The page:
Mandelblit: Draft bill extension bound to fail, early elections looming

Netanyahu decided that ministers Yuval Steinitz and Ze’ev Elkin will alternate monthly as security cabinet voting members and serve as observers during the other month.

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November 27, 2018 22:20
2 minute read.
Avichai Mandelblit

Avichai Mandelblit. (photo credit: MARC ISRAEL SELLEM/THE JERUSALEM POST)

 
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Early elections could be forced on the coalition by a Supreme Court decision in a case that Attorney-General Avichai Mandelblit told ministers in Sunday’s cabinet meeting is doomed to fail, political sources said on Tuesday.

Prime Minister Benjamin Netanyahu’s government asked the Supreme Court for a four-month extension to pass the controversial haredi (ultra-Orthodox) enlistment bill. The court has asked the government and Yesh Atid, which filed the initial petition against the previous draft bill, to submit their views on the issue by Thursday.

Mandelblit told the ministers that a further extension could not be requested, because the government has already received a three month extension in August to pass a new law by Sunday, December 2. Netanyahu accepted Mandelblit’s ruling, but Justice Minister Ayelet Shaked persuaded ministers to request the extension anyway.

Legal experts said the government’s appeal made the Sunday deadline no longer relevant. The experts noted that the deadline’s passing would make the government in violation of the law, if yeshiva students are not drafted en masse. However, the court cannot force Netanyahu, who is also defense minister, to abide by the law or initiate an election to avoid implementing it.

The government cited the November 16 resignation of Defense Minister Avigdor Liberman as its reason for seeking the extension. But Likud ministers and MKs have admitted in closed conversations that Netanyahu has no majority for the bill and cannot pass it.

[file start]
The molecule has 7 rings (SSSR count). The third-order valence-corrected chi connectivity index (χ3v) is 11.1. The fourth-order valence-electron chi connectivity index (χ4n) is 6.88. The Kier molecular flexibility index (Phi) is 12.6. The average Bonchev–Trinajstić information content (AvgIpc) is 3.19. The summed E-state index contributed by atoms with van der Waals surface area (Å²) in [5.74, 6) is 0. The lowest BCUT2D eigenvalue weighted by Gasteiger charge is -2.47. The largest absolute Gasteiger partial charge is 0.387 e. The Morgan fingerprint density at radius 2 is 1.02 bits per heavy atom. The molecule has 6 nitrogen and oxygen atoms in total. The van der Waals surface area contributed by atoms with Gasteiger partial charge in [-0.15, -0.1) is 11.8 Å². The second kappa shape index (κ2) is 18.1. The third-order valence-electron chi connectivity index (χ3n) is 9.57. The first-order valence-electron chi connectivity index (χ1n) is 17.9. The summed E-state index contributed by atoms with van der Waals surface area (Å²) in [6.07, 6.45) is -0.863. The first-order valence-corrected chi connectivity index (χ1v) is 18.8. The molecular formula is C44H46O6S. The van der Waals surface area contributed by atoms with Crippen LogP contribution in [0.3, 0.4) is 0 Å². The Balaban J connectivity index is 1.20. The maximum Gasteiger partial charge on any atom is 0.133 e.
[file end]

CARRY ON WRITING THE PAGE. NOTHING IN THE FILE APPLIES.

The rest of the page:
Liberman said the Court should not extend the deadline by even an hour. He said Netanyahu had a majority to pass the bill immediately but would refrain from doing so, due to his interest of not angering haredim who oppose the law.

“Political survival does not justify harming the security of the state or the sensitivities of Israeli society,” Liberman said.

Lapid said Netanyahu is “once again surrendering from the haredim and fleeing from the Supreme Court.” He added that Liberman’s resignation was not connected to the bill. The current bill passed a first reading in July and sets annual targets for haredi enlistment, which increase every year for 10 years, and financial sanctions that reduce the budget for haredi yeshivot each year that enlistment targets are not met.


UTJ and Shas objected strongly to the principle of the sanctions, while the rabbis of Agudat Yisrael have expressed strong opposition to a clause stipulating that the law would automatically be annulled if enlistment targets are not met for three years in a row.

The narrow coalition of 61 MKs will face another test related to matters of religion and state on Wednesday, when Meretz and Yesh Atid propose a bill regarding the rights of municipalities to enable stores to remain open on Shabbat. The bill has the support of multiple coalition MKs, who may have to vote against their conscience and oppose it.

Netanyahu temporarily defused another problem of his security cabinet – having too many ministers. The security cabinet must have no more than half the number of ministers who are in the full cabinet. The departure of Liberman and former immigrant absorption minister Sofa Landver resulted in the cabinet having one too many.

Netanyahu decided that ministers Yuval Steinitz and Ze’ev Elkin will alternate monthly as security cabinet voting members and serve as observers during the other month.

Yesh Atid faction head Ofer Shelah said the decision makes a mockery of the security cabinet and Elkin and Steinitz should not have agreed to it.

Jeremy Sharon, Yonah Jeremy Bob and Lahav Harkov contributed to this report.

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